The Corner

It’s Time For A Confession

I’ve decided I really just don’t like Star Trek: Next Generation (ST: TNG) very much. For years, I was its defender against all comers. I liked it a lot when it was still on the air. And I liked it in reruns for awhile. But the more I watch it, the less I find redeeming about it (you might see my influence on this score in this quasi editorial). There are things I still like about it, but it’s become increasingly difficult to separate the quadrotriticale from the chaff. But, for now let me speak in broad brushstrokes. Everything good about the show, they fell over backwards into.

Indeed, almost everything about TNG was designed to be the opposite of The Original Series (TOS). They originally thought that Ryker was going to be this really powerful personality, a James T. Kirk as second-in-command who actually kept the captain safely on board. But, he sucked. He was a bad actor, and he allowed himself to be upstaged by a Euroweenie with a French attitude and name (in fairness Patrick Stewart is a much better actor). The original Trek was a Cold War drama where a Kennedy-esque captain, exploring the new, final, frontier was willing to pay any price, bear any burden for decency and freedom. The enemies were totalitarians — Klingons, Romulans etc. The new Trek took the Prime Directive deadly seriously and went out of its way time and again to set itself off from the understated Americanism of the original series. Now, the greatest enemies were the Ferengi — runaway capitalists with bullwhips who looked like a mix between Nazi caricatures of Jews and the original Nosferatu. They failed miserably as villains and, over time, had to become comedic relief. The Borg were eventually introduced as the signature bad guys of Star Trek because — guess what? — collectivists always make for better enemies than capitalists, even bad capitalists. But one gets the distinct impression that if the producers had their druthers, the villains in Star Trek would have remained anti-environmental, free-market, unilateralists until the bitter end.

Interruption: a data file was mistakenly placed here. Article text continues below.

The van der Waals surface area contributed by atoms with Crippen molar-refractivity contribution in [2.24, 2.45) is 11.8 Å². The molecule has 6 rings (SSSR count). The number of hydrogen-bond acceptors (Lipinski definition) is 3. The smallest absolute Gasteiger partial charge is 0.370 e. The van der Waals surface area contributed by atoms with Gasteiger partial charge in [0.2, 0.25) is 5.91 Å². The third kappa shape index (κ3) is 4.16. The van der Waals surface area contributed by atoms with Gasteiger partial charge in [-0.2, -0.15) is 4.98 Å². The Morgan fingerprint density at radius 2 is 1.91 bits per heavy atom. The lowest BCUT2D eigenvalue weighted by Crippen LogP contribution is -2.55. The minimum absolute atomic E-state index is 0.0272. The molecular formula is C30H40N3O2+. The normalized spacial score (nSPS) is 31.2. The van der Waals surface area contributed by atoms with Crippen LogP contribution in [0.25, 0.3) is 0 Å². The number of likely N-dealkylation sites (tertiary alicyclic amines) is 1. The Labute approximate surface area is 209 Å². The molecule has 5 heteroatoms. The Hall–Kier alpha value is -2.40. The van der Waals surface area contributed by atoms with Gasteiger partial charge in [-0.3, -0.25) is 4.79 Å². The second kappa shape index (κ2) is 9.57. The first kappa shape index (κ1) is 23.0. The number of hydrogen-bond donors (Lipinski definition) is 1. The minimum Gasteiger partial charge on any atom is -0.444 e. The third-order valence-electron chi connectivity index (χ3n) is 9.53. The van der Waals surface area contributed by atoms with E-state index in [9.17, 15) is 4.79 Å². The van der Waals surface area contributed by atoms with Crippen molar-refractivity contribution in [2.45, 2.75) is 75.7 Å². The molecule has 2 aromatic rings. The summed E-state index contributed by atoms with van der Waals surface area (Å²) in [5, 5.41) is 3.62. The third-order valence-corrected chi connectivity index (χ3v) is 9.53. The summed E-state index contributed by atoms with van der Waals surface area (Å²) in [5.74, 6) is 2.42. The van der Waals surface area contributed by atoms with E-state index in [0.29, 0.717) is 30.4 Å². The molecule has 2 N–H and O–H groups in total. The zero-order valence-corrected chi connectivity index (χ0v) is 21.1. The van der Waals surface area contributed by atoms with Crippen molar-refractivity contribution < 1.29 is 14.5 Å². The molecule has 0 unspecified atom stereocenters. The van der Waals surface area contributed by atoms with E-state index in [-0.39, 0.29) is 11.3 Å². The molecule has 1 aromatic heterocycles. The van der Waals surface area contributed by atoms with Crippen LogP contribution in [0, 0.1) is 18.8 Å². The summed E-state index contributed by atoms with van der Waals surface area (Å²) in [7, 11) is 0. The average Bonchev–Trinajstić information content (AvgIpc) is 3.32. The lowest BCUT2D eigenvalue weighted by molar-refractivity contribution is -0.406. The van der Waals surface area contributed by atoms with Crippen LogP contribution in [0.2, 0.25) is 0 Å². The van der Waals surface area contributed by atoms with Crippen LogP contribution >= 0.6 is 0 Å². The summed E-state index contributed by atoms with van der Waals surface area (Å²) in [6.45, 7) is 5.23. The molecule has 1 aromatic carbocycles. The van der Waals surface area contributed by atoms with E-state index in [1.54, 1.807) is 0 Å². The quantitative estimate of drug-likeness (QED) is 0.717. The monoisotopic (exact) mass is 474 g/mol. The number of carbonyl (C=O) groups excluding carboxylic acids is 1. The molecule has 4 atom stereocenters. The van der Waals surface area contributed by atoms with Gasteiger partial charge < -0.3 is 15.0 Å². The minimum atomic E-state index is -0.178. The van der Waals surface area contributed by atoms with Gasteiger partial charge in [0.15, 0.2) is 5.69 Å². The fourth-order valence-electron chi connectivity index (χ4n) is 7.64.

But we can come back to that. What also drove me crazy was how someone got it into their head that Star Trek needed to be a showcase for the acting chops of the entire ensemble. So one episode we get to follow Dr. Crusher around the ship for a frick’n hour as she tries to muster a feminist complaint in the 23rd century. In another episode, we’re expected to sustain interest in Troi’s romantic life. The constant explorations of Data’s inner life at least had some sci-fi benefits — he was an android after all — but even here the priority seemed to be to show that Brent Spiner can act.

Which brings me to the hideous holodeck. It makes noooooo sense scientifically. But we can forgive that, I guess. But it makes even less sense dramatically — for a sci-fi show. Who wants to watch the crew of the USS Enterprise solve a 1930s crime story — a billion frick’n times? In interviews, you could tell that the actors though the holodeck was perhaps the best part of the show because it allowed them to do all sorts of different and exciting things as actors. Well guess what? The show is not about the actors! The most successful star of the whole series was William Shatner for Pete’s sake.

What’s interesting, to me at least, is that TOS still holds up, while TNG basically does not. The acting, the effects and even, in a sense, the writing of TNG is better. But the original series has a soul and a clear vision. The vision of TNG is a post Cold War vision and as such it lacked coherence. It tried to marry Roddenberry’s optimistic dream of the future with a critical stance toward the present, and it came up with mush. The best things about TNG were those things that the fans wanted — more war, more Worf, more action — and the producers stumbled on. Contrast this with Battlestar Galactica, which has a critical, albeit complicated, vision of our own time but also has a pessimistic vision of our future (or what might turn out to be our future). One could defend TNG college-administrators-in-space goody-goody banality by arguing that it was an interesting and somewhat accurate reflection on the “holiday from history” zeitgeist that saturated the 1990s while Battlestar Galactica reflects our more interesting times. But that just underscores how Battlestar Galactica is, in fact, interesting and Star Trek the Next Generation really isn’t, at least not anymore.

Jonah Goldberg — Jonah Goldberg holds the Asness Chair in Applied Liberty at the American Enterprise Institute and is a senior editor of National Review. His new book, The Suicide of The West, is on sale now.

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